It’s my favourite meal. And until not so long ago, such a spread, first thing in the morning, when my brain’s all fuzzy and calorie-deprived, used to be the death knell for my calorie quota too.
So I understand. I’ve been there.
And it’s taken me about ten years of travel to no longer be there. To reign it in. To create a system around managing these humongous buffets. To find a way to enjoy the spread without spending the rest of the day in guilt.
Here’s my five-step process to manage the Big, Evil, Breakfast Buffet.
One: Get dressed
For the longest time, I attacked breakfast buffets with a vengeance. Embarrassing as it may sound, I‘d go to bed dreaming of the buffet (there’s a good reason I weighed upwards of 100kg, and the soul of a fat boy lives on).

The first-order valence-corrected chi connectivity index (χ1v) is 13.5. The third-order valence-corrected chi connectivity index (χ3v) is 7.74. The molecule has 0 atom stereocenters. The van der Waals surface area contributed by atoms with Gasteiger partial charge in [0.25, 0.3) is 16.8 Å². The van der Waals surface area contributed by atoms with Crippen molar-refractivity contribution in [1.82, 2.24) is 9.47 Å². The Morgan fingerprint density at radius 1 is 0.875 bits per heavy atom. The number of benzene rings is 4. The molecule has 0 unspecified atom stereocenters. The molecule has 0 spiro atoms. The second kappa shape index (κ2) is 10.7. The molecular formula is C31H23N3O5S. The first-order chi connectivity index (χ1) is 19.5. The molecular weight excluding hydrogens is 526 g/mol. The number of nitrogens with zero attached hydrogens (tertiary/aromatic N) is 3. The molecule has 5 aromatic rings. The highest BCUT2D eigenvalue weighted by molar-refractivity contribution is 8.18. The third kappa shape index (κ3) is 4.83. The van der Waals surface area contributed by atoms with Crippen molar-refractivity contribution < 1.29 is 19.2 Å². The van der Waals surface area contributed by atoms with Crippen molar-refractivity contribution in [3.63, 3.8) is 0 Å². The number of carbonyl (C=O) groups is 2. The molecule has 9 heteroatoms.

In fact, I’d be lying if I said I hadn’t chosen hotels based on their breakfast spreads. Little wonder then, I’d be down at the buffet counter in my pyjamas when I was done brushing my teeth.
With such little gap between waking up and having a plate in my hand, my brain never fully woke up. Which meant that even before my ‘healthy eating’ or ‘calorie counting’ programs would load, I’d have a piece of banana bread or a croissant in my tummy. And sugar would be running the show in my head.
This excitement about breakfast, coupled with a hazy, nutrient-deprived, early-morning brain, is the main cause of breakfast bingeing.
The trick is to insert a gap between bed and breakfast.
So now, I get up, roam around, stretch, brush my teeth, bathe, and then change. Yes, I get dressed. I’ve found this to be a simple yet powerful change.
Apart from inserting more time before breakfast, getting dressed somehow signals to the brain that it’s no longer casual time. We’re responsible, grown adults now, so no being a baby, crawling all over the counters, and stuffing our faces.